BrainPort is currently conducting a second round of clinical trials as it works its way through the FDA approval process for the balance device. The company has made a commercial release of its product in late 2006, with a roughly estimated selling price of $10,000 per unit.

Already more streamlined than any previous setup using electrotactile stimulation for sensory substitution, BrainPort envisions itself even smaller and less obtrusive in the future. In the case of the balance device, all of the electronics in the handheld part of the system might fit into a discreet mouthpiece. A dental-retainer-like unit would house a battery, the electrode array and all of the microelectronics necessary for signal encoding and transmitting. In the case of the BrainPort vision device, the electronics might be completely embedded in a pair of glasses along with a tiny camera and radio transmitter, and the mouthpiece would house a radio receiver to receive encoded signals from the glasses. It's not exactly a system on a chip, but give it 20 years -- we might be seeing a camera the size of a grain of rice embedded in people's foreheads by then.


Technology is a boon in biomedical and can work for all the field like defence, sports, robotics, spy gadgets, and is able to change the life of physically and mentally impaired persons. In comparison to biology, human-machine interface technology is in its early infancy.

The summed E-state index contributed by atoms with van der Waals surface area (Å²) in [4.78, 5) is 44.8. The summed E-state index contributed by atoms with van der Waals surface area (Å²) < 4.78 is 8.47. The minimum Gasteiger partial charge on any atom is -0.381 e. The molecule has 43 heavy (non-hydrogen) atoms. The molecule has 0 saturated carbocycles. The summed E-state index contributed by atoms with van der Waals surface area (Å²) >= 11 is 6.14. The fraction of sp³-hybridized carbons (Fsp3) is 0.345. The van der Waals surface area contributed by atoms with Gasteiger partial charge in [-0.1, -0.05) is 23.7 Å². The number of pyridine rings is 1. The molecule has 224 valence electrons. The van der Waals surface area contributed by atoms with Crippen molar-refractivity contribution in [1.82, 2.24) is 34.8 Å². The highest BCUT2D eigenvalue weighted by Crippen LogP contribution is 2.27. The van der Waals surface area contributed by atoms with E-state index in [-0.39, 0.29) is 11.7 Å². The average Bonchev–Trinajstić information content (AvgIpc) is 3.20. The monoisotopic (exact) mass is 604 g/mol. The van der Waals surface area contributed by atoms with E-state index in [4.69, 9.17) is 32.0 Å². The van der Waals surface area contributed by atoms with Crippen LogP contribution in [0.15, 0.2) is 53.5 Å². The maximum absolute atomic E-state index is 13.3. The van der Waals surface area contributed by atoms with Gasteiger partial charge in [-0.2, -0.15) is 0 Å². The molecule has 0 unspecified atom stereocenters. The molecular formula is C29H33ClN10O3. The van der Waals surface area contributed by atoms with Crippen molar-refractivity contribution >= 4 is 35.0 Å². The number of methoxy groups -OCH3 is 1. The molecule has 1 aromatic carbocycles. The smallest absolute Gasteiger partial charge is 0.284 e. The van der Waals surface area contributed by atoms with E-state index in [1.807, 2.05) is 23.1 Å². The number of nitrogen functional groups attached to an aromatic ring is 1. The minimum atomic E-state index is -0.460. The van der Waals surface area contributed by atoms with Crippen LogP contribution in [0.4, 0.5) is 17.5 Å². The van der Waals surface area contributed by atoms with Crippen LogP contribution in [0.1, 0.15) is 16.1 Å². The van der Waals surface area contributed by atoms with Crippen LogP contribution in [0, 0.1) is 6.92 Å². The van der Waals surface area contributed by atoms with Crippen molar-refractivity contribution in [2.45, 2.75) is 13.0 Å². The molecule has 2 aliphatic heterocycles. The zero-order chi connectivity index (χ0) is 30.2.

The brain is much more complex and efficient than any present or even foreseeable electronic device. Even the nervous systems of insects-which allow highly developed functions such as the ability to identify and localize potential mates at great distances in moths, and the pattern perception and homing and complex motor and social behavior of Monarch butterflies-defy simulation on the most advanced computers (Bach-y-Rita, 1995), and all of that is managed in a tiny speck of a "brain." This can only improve in the future, and thus technology will provide access to biological-like capabilities.